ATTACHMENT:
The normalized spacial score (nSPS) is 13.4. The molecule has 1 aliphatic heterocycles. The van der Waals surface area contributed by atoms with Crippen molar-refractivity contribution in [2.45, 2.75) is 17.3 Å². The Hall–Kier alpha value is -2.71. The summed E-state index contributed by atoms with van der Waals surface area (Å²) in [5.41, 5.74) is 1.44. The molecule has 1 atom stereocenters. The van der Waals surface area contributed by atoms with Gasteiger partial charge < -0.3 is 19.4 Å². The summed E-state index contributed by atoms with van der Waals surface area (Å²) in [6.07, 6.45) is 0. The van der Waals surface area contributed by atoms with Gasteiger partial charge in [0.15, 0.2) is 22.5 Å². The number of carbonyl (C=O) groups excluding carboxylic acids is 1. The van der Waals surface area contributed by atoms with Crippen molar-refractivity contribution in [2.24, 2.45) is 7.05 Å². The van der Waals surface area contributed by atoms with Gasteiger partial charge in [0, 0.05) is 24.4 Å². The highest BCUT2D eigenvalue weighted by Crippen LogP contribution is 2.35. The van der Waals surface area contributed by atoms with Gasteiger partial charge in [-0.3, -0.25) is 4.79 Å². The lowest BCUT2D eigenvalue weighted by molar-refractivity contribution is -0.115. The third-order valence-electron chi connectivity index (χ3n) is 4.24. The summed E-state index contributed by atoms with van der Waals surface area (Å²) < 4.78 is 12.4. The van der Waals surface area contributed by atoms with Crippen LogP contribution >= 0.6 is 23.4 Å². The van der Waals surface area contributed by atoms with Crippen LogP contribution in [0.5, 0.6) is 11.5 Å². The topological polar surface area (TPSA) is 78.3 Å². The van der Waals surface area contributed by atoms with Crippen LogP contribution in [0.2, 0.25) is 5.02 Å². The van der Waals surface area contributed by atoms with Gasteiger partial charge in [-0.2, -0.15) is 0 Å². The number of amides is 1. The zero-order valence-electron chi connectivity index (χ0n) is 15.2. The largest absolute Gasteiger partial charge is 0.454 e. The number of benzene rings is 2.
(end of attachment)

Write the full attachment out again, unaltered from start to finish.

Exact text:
The normalized spacial score (nSPS) is 13.4. The molecule has 1 aliphatic heterocycles. The van der Waals surface area contributed by atoms with Crippen molar-refractivity contribution in [2.45, 2.75) is 17.3 Å². The Hall–Kier alpha value is -2.71. The summed E-state index contributed by atoms with van der Waals surface area (Å²) in [5.41, 5.74) is 1.44. The molecule has 1 atom stereocenters. The van der Waals surface area contributed by atoms with Gasteiger partial charge < -0.3 is 19.4 Å². The summed E-state index contributed by atoms with van der Waals surface area (Å²) in [6.07, 6.45) is 0. The van der Waals surface area contributed by atoms with Gasteiger partial charge in [0.15, 0.2) is 22.5 Å². The number of carbonyl (C=O) groups excluding carboxylic acids is 1. The van der Waals surface area contributed by atoms with Crippen molar-refractivity contribution in [2.24, 2.45) is 7.05 Å². The van der Waals surface area contributed by atoms with Gasteiger partial charge in [0, 0.05) is 24.4 Å². The highest BCUT2D eigenvalue weighted by Crippen LogP contribution is 2.35. The van der Waals surface area contributed by atoms with Gasteiger partial charge in [-0.3, -0.25) is 4.79 Å². The lowest BCUT2D eigenvalue weighted by molar-refractivity contribution is -0.115. The third-order valence-electron chi connectivity index (χ3n) is 4.24. The summed E-state index contributed by atoms with van der Waals surface area (Å²) < 4.78 is 12.4. The van der Waals surface area contributed by atoms with Crippen LogP contribution >= 0.6 is 23.4 Å². The van der Waals surface area contributed by atoms with Crippen LogP contribution in [0.5, 0.6) is 11.5 Å². The topological polar surface area (TPSA) is 78.3 Å². The van der Waals surface area contributed by atoms with Crippen LogP contribution in [0.2, 0.25) is 5.02 Å². The van der Waals surface area contributed by atoms with Gasteiger partial charge in [-0.2, -0.15) is 0 Å². The number of amides is 1. The zero-order valence-electron chi connectivity index (χ0n) is 15.2. The largest absolute Gasteiger partial charge is 0.454 e. The number of benzene rings is 2.